Foot Health for Runners

My feet after the 2008 run across the U.S.: my right foot had suffered plantar fasciitis and Achilles pain, both of which improved (some) while I was still covering sixty miles a day on my way to NYC.

Runners regularly ask me about plantar fasciitis in the arch and heel, Achilles pain, cramping, and heat, wondering if there’s a relationship and what a person can do to safeguard against injury. Yes, there’s a relationship, and yes, there are a few things you can do to prevent these common runners’ ailments—all of which I’ve experienced and successfully healed (more or less) at one time or another. A couple of years ago, I dealt with all three at once.

Usually, symptoms of foot pain are caused by overused and tight ligaments and muscles that reach up into the lower portion of the leg, so stretching your calf muscles often helps. The connecting tissue and muscle in the calf area affects the plantar region, as well as the Achilles tendon of your foot, so concentrate on stretching those muscles in the lower leg.

In stretching any part of the body, I’ve found it best to warm the muscles up by moving at a modest pace, then stretching, and then continuing on into your training. Gentle stretching at the end of a workout can be even further helpful in maintaining muscle health.

Here are a couple of classic stretches that do the trick:

  • Do a runner’s stretch, pushing against a wall with your hands, placing one foot forward in a bent, relaxed position and applying gentle tension on the other leg while it’s extended back with your weight on the ball of this foot; alternate after about thirty seconds to a minute.
  • Find a stair step, and put the balls of your feet on the rise as you drop your heels; you’ll feel a gentle stretch of the calf muscles and the arches of your feet.

If you experience irritation in the Achilles area, try cutting a slit down the back of your running shoe’s heel cup, about 1/2″ to 1/8″ to relieve the pressure. (Worried about ruining a perfectly good pair of shoes? Remember that they’re expendable but your feet aren’t.) Icing and ibuprofen can help reduce the inflammation that exacerbates soft tissue problems.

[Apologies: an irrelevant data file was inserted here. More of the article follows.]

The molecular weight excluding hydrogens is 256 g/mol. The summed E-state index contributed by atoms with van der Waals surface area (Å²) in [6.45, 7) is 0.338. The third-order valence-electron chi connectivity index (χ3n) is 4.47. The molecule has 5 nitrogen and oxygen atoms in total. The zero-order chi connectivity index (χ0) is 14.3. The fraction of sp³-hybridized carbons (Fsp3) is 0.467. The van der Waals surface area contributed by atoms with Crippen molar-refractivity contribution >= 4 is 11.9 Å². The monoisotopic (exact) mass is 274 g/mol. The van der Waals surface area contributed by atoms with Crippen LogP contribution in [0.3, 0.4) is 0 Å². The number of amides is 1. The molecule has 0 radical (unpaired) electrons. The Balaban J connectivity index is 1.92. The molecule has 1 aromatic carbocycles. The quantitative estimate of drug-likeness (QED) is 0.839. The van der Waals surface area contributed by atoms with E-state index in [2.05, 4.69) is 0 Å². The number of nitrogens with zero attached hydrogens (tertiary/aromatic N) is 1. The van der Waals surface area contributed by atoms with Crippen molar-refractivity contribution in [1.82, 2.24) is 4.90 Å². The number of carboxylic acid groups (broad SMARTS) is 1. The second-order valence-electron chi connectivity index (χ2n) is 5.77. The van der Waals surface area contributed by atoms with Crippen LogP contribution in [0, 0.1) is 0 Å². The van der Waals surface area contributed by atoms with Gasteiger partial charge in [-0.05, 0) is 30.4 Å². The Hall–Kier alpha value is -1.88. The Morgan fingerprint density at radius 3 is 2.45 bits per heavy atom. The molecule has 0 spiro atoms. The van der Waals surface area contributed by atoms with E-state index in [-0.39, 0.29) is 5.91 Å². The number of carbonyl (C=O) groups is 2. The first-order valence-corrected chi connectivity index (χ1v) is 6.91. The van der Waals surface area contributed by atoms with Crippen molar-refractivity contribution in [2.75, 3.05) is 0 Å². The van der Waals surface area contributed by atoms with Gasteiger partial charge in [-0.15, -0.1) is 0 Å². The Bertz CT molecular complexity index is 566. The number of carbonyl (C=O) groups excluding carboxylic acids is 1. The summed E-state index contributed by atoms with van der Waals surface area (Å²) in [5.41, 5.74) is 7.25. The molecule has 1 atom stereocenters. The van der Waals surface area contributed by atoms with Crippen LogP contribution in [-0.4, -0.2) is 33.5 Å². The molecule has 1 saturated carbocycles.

Plantar fasciitis is a bit tricky, but what’s worked for me in the past is to remove the insole of the shoe and get an over-the-counter “soft” arch support. I prefer a 3/4 length, but if that feels odd to you, you can get one that’s full length. Look for something to offer gentle support but flex enough to allow your foot to do what it’s designed to do and get stronger. A Strassburg sock (splint), worn while you sleep, helps keep the foot in a ninety-degree position, allowing for an all-night stretch that can be beneficial in healing. All of this can be aided, again, by icing and ibuprofen.

Generally, cramping in the foot and other areas of the body is caused by salt lost through sweating and high temperatures, especially when the heat radiates up from the ground and is magnified by a hard, dark surface, such as asphalt. With temperatures above 75 degrees, I advise taking an electrolyte supplement; my favorites are Salt Stick and Sustain. I’ve taken 250 mg every hour while running, or even double that under extreme conditions. Taking these supplements, you must be sure to drink plenty of water.

With all these issues, you have to gauge what’s best for your own body and, of course, it’s wise to consult the appropriate health-care professional whenever you’re considering taking medication and supplements, or if an injury becomes acute or chronic.

Happy running!

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